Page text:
Voice also facilitates equity and accessibility for people with mobility, vision, and other impairments who cannot use traditional call bell systems and require more assistive technology— this is where OrbitaASSIST comes in. Created and vetted in close partnership with nurses, the award-winning OrbitaASSIST solution is a bedside virtual assistant that empowers hands-free, patient-provider communication.
As a practical example of how voice combats isolation, one patient in a spinal cord injury unit who used OrbitaASSIST shared that he reconnected with friends for the first time in three months after using the smart speaker in his room to listen to his football team play. Another patient was reported to feel more well-balanced in moods and temperament after having access to OrbitaASSIST, letting out frustration on the smart speaker rather than the care team. The smart speaker outfitted with Orbita technology reintroduced social interaction, encouraged connection, and improved the experience for this patient in an otherwise challenging and life-altering situation.
In post-acute and senior living facilities, voice technology can have a profound effect on the ability for caregivers and family members to stay connected to loved ones, despite distance.
We’ve found patients and residents not only use OrbitaASSIST’s features to communicate with their care team, they also use their device to play music, to listen to the news, and to interact with other entertainment features. The individual, along with their care team, can have a more person-centered and holistic care experience, that encourages and builds connection, and embraces individuality.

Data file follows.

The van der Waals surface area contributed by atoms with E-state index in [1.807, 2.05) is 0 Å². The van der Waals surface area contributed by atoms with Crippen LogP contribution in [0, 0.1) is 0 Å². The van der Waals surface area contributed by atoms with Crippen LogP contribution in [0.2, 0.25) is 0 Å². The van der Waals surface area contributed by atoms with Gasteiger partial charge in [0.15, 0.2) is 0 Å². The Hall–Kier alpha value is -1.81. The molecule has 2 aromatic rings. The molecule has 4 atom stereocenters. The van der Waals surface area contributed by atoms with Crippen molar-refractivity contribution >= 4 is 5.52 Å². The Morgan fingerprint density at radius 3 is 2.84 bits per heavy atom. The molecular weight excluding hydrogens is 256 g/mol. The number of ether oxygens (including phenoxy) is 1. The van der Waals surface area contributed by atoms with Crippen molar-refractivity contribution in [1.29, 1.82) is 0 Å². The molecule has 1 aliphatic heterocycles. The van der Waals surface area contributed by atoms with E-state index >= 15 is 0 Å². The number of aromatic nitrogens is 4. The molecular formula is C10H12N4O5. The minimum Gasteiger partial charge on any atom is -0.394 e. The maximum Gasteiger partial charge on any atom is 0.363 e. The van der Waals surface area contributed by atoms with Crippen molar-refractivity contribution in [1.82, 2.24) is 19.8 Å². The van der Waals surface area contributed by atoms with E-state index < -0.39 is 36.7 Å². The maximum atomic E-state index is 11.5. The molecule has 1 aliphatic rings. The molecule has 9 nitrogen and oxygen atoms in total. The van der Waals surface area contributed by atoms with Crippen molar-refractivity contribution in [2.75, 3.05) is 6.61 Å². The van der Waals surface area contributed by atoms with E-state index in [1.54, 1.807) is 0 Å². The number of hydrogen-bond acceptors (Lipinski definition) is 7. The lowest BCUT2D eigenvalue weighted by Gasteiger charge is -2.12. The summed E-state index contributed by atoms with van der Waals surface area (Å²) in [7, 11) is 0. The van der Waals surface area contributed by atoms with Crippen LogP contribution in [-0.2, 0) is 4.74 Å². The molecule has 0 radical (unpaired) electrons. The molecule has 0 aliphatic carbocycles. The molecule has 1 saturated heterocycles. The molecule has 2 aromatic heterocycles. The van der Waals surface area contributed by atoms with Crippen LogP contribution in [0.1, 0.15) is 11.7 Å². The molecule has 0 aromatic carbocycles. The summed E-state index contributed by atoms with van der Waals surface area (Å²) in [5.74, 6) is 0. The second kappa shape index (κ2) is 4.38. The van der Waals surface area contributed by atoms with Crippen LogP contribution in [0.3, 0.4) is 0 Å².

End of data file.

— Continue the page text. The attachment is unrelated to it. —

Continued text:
Voice and virtual health assistants enable us to transform the way healthcare is delivered and improve the lives of individuals. As a nurse, mother, caregiver, and inevitable patient, I couldn’t be more honored and excited to take part in this transformation.
¹ Voegtline, K. M., Costigan, K. A., Pater, H. A., & DiPietro, J. A. (2013). Near-term fetal response to maternal spoken voice. Infant behavior & development, 36(4), 526–533.
² Chorna, O. D., Slaughter, J. C., Wang, L., Stark, A. R., & Maitre, N. L. (2014). A pacifier-activated music player with mother's voice improves oral feeding in preterm infants. Pediatrics, 133(3), 462–468.
³ Cacioppo, J.T., & Hawkley, L.C. (2003). Social isolation and health, with an emphasis on underlying mechanisms. Perspectives in Biology and Medicine 46(3), S39-S52. doi:10.1353/pbm.2003.0063.
4 Holt-Lunstad, J., Smith, T.B., & Layton, J.B. (2010). Social relationships and mortality risk: a meta-analytic review. PLoS Medicine, 7(7), e1000316. doi:10.1371/journal.pmed.1000316.
5 Flowers, L., Houser, A., Noel-Miller, C., Shaw, J., Bhattacharya, J., Schoemaker, L., & Farid, M. (2017). Medicare spends more on socially isolated older adults. AARP Insights on the Issues 125.
6 Bishop, A.C. & Macdonald, M. (2017). A qualitative study of nursing staff and patient perceptions. Journal of Patient Safety 13(2), 82-87. doi: 10.1097/PTS.0000000000000123